the National Education Association’s there to advocate for education,
others would say for teachers. Some would say the Farm Bureau
is to advocate for big farms, others would say it’s for food production. And there’s a lot of other groups
below these 20. Or in addition to these 20. But rather than trying to name each group,
or quibble about precise placement, the point becomes pretty clear: that box is harder to fill. And that is one of the most important
structural defects facing our democracy. Because that’s where
we want the voters to be. It’s the same over here. (Laughter) You can look at either one. That’s where we want
our public servants to be. That’s where we want our government to be. Not focused on
any particular or narrow interest, but the good of the order,
and the whole order. Why should politicians be focused there? That’s not where the power is. But it is where a lot of the ideas are;
it is where a lot of the best answers are. To be very clear, it is not evil. It is natural, and expected for doctors
to advocate for doctors, for realtors to advocate for realtors,
for lawyers to advocate for lawyers. I bought a house;
I was glad I had a realtor. I have a doctor; I’m glad I had one. I was trained as a lawyer,
I have no further comment. (Laughter) It is not evil, but it is incomplete. Because a huge portion
of our most important problems are not resolved by that dynamic. A babysitter was babysitting
a brother and a sister. The children each asked for an orange. The household only had one orange,
and the stores were closed. What would you do? What any sensible person would do; cut the orange in half, give each half! Well, it turns out that the brother
wanted the peel to make a pie. The sister wanted the fruit to eat. Had we known that information, had we applied creative thinking,
we could have made them both happier. Here’s our happy orange. I want to thank my staff for cutting
the orange and making that; they did it yesterday. Very impressed. I want to thank the people
who put this together for getting that slide in late at night because the first version we had
we were unsure about its copyright. We own this one though. (Laughter) A powerful example of splitting
the orange in public policy was brought to me two years ago. Umatilla Basin is dry. They have been mining water there
and by doing that, they’ve been able to grow
some of the most plentiful, and best potatoes, onions,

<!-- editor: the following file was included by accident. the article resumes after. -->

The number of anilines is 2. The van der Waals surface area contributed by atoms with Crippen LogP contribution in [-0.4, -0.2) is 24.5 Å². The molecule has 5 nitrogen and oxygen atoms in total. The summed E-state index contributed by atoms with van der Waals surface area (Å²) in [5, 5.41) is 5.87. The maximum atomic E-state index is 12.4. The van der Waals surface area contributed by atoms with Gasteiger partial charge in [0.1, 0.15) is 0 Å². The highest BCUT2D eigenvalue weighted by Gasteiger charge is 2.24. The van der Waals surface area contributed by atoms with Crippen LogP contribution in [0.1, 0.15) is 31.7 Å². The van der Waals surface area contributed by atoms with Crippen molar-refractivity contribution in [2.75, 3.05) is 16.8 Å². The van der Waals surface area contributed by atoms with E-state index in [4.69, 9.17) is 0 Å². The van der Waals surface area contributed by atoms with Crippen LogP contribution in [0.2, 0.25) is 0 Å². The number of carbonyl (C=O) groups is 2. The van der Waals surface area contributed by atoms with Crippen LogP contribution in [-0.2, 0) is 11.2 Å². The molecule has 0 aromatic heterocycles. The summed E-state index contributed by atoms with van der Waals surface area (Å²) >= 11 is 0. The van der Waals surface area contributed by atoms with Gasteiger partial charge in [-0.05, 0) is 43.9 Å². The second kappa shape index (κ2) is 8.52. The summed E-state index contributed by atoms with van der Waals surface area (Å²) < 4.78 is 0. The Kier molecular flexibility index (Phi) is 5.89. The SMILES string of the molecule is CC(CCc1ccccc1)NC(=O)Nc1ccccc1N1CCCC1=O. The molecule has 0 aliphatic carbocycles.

and peas in the world. But they have just about run out
of underground ground water. A set of farmers came out with a plan; “What if we take water
from the Columbia River – it’s big – and put it there during the dry season,
and apply it on the ground to grow crops?” The environmentalists said,
“Wait a minute. That’s bad for water levels, it sets
a bad precedent, it’s bad for fish.” The tribal governments,
the environmentalists, the water watch organizations
said, “Not a good idea.” But thanks to a group
of community leaders, and this guy, Bob Jenson,
who is rural state legislator, has served as both
a democrat and a republican, they came up with an alternative plan,
with the help of engineers. What if, instead of taking it out
during the dry season, they took it out during the wet season,
when there’s a lot of water? And they injected it
into a natural-occurring aquifer, treated it, then pulled it out
during the dry season? Better for the environment, better
for fish, still good for irrigated ag. And fiscally responsible
because you can turn land here, by applying water to it from $50 an acre
dry wheat land, to $1,000 an acre land. So with that agricultural
financing benefit, you can easily pay off the loans
to build the project. It’s good to find creative solutions. It’s good to make multiple value deals. But who makes the deals? Another story. A woman named Allison Belcher
helped build the soul of this city. 40 years ago, downtown
Portland looked like that. It had on its flank,
on its river bank, Harbor Drive. And Allison Belcher learned of a plan to expand Harbor Drive
into a relatively major freeway. She got friends together, and they started
having picnics along the side of the road; offering the idea,
“What if this were a park?” They helped change public opinion. Eventually, the dollars for
that potential project were repurposed. Not only to build a park but also to create the more modern
transit-orientated development that you see in our city today,
that marks modern Portland. That’s what it looks like now. She helped pave the way,
I guess, unpave the way, to making Portland a model
of city planning over the next 30 years. We need people who can split the orange, we need people who can make
arrangements that are creative. We also need people who will stand up
powerfully for the public interest. And this is really important. Because a huge portion
of our most important problems, of our most exciting opportunities, are, in a market-sense, or even
in a traditional political sense, nobody’s job. Whose job is it to get rid of the deficit? Where is the IPO you are going
to file to do that? If you look at the other three quadrants, they could negotiate to do things
that would help them now, but what would be in their interest
to do something for your grandchildren in terms of that? Right now, we have
the biggest gap in wealth disparity, between rich and poor,